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Panning with tigers — Bandhavgarh National Park in India

I have been avoiding tiger safaris for this reason — the large crowds and the fact that one is restricted to the confines of the jeep.

Jeep safari Bandhavgarh National Park
The uncertainty of spotting a tiger makes the narrow window of golden light even narrower, and how am I supposed to get pictures from the tiger’s eye level? That’s me in the foreground, contemplating my next move. PHOTO BY GAURI VIPAT

This was my first “tiger safari” — 8 in all, in Bandhavgarh National Park (in the state of Madhya Pradesh in India) between the 27th and 30th of April, 2017. We saw a total of 8 different tigers in 3 of our 8 safaris. The joint experience of our driver and naturalist made this possible.

Now this was my first sighting of a fully grown adult tiger — the female, “New Kankati” who was nursing 3 cubs along with “Bamera’s Son”, an adult male (she is named Kankati because she injured one of her ears in a fight with another tigert and Bamera I came from a village of that name).
Now this was my first sighting of a fully grown adult tiger — the female, “New Kankati” who was nursing 3 cubs along with “Bamera’s Son”, an adult male (she is named Kankati because she had injured one of her ears in a fight with another tiger and the “original” Bamera was first seen near a village of that name). She looked towards us and roared, but as the old poem goes, “Canon” (and Nikon. Smartphone, even) to right of them, “Canon” to left of them, “Canon” behind them, Volley’d and thunder’d…

New Kankati had crossed the road to get to the other side — to join her 3 cubs who had made this crossing about 30 minutes before her. Neither of the 3 cubs are apprehensive about people, or jeeps — go about living the tiger life with no apprehension.

New Kankati's cub crossing the track. This was earlier in the day at a time when the sun in lower. Shutter speed 1/2000th of a second.
New Kankati’s cub crossing the track. This was earlier in the day at a time when the sun in lower.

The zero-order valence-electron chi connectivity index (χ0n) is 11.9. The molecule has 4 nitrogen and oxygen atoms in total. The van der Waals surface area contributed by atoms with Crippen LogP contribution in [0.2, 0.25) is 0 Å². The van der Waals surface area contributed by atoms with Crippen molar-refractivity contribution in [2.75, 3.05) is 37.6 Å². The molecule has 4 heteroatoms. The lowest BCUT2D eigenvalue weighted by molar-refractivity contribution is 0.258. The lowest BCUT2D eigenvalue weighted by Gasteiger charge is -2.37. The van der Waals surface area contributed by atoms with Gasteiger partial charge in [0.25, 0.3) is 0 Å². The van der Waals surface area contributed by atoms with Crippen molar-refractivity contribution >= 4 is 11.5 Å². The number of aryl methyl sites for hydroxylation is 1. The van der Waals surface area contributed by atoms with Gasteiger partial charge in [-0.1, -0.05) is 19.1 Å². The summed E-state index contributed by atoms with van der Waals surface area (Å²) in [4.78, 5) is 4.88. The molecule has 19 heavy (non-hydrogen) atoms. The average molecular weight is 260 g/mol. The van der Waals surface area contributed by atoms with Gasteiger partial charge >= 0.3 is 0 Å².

New Kankati's tiger cub Bandhavgarh National Park
New Kankati’s cub crossing the track at a time when the sun was beaming down — I clicked this photo only about 20 minutes after I clicked the previous one. Still, notice the difference in the texture of light. It’s the beginning of the “worst light of the day” for photography.

Our driver was a young entrepreneur having great love for tigers. He has been photographing tigers with his Nikon P900 camera and posting daily reports on Facebook. He has clicked almost every tiger in the region — some portraits, others crossing the track.

And the 200 odd cameras that make their way into the forest everyday also record similar photos. A couple of hours into our first safari, I lost interest in clicking portraits of tigers, tigers drinking water, and tigers lounging around the watering hole, all at fast shutter speeds.

I yearned for some “action”. But there wasn’t any.

So I decided to use a technique called panning — it’s when the photographers sets a slow shutter speed and pans the camera along with the movement of his subject. In doing so, the subject appears sharp, and the background gives us a sense of motion.

This was my first attempt at panning a tiger. By this time, the intensity of light between highlights and shadows had increased significantly. Nevertheless, it’s valuable practice for future opportunities.

The tigers were only ambling across us, still I used slow shutter speeds in an attempt to establish a sense of motion.

The image on the left is a crop of the above picture. Notice that the tiger’s face is sharp, but its feet are blurry.

I am encouraged to do more tiger safaris and try again.

This was my attempt to pan New Kankati crossing the track to get to the watering hole.
This was my attempt to pan New Kankati crossing the track to get to the watering hole.

I returned from Bandhavgarh with not a single picture that I’m proud of. But I’m sure that the knowledge about tigers, light and panning that I have gained on this trip will help me in the future.

I must mention that I am not an expert on tigers. The names of the tigers and other tiger related information that I have written is as per my limited understanding about the subject. It can be incorrect.

I will write a blog post about “the chase” soon.

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